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Friday, November 16, 2007

Inner necessity...

Vintage article from Joel Achenbach:
Leon Botstein, the composer, says you can't plan your breakthroughs. You just have to keep plugging away, and wait, and hope.

"Breakthrough is not when you want it, it's not when you expect it. It's a function of the constant activity. It is only the constant activity that generates the breakthrough."

And what causes the constant activity? It's not money. It's not glory. It's an "inner necessity," he says. Unless you have this inner necessity to create, you'll probably never do anything of brilliance, Botstein believes.

"Without constant, almost irrational, obsessive engagement, you'll never make the breakthrough," he says. "The difference between you and the person you consider great is not raw ability. It's the inner obsessiveness. The inability to stop thinking about it. It's a form of madness."

So this is what separates the great ones from the rest of the world. It is not simply that they are smarter, savvier, more brilliant. They are geniuses because they can't stand to be anything else.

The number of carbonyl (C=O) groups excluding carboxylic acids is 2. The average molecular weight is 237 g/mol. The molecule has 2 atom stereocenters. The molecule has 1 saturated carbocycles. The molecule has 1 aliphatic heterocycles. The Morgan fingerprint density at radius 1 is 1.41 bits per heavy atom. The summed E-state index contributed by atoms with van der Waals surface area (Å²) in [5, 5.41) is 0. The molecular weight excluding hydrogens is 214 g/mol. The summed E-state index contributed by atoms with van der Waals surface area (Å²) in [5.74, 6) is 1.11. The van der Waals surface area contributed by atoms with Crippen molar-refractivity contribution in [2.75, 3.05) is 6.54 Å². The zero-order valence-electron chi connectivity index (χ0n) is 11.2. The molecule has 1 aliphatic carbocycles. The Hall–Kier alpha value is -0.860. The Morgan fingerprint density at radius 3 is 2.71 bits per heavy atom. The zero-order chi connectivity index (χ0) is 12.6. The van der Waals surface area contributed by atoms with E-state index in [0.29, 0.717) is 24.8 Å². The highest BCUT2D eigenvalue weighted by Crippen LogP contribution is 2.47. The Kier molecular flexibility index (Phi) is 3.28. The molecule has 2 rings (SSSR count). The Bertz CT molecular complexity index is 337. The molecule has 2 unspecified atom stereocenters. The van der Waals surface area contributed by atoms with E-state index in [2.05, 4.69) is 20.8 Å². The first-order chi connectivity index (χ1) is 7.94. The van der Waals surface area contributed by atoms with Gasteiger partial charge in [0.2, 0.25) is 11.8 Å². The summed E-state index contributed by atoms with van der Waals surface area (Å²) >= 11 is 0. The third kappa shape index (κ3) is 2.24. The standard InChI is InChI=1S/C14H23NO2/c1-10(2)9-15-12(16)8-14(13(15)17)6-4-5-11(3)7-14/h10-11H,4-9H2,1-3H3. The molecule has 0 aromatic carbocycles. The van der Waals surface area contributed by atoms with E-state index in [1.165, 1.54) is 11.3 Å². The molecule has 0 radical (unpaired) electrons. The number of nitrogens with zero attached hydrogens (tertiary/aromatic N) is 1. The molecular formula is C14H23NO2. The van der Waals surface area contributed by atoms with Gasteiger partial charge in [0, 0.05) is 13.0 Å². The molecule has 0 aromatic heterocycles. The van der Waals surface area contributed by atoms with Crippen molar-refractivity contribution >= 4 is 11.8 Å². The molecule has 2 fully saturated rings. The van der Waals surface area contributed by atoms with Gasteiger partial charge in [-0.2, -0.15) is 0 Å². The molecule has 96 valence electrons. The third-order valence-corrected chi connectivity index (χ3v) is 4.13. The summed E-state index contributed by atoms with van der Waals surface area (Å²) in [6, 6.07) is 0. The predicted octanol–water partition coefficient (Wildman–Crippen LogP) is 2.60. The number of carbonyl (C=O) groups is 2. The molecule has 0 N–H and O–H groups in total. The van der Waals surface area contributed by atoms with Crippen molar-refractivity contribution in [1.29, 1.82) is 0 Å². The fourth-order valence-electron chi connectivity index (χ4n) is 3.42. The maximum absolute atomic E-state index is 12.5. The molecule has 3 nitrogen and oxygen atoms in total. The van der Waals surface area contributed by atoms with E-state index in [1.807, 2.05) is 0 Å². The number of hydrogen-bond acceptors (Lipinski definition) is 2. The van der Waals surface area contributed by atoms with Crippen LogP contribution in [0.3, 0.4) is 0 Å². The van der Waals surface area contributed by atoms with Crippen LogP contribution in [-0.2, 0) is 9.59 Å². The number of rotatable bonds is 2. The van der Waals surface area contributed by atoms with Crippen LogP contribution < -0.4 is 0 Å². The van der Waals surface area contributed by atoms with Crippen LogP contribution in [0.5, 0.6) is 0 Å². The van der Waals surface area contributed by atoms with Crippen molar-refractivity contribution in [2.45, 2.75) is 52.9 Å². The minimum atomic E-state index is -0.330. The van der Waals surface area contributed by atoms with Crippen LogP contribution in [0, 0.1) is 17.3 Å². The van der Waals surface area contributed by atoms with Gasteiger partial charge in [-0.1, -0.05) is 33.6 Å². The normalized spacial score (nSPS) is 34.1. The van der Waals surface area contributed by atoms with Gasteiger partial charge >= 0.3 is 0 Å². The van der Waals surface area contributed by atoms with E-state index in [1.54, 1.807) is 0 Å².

Patrick said...

One of my creative writing teachers told me that you need three things to get published: persistence, talent, and luck. Since you couldn't do anything about the last two, you may as well focus on the first one.

That strikes me as a better argument than "they can't stand to be anything else." Involving your whole self in the work would, it would seem to me, result in far greater rewards.

Or, as the great Tom Lehrer said, "Life is like a sewer: what you get out of it depends on what you put into it."

Squelch said...

"Every writer produces ten thousand pages of crap. So my advice to young writers is to write as much as possible, and get those ten thousand pages out of the way, so you can move on to the good stuff." -- Rick Russo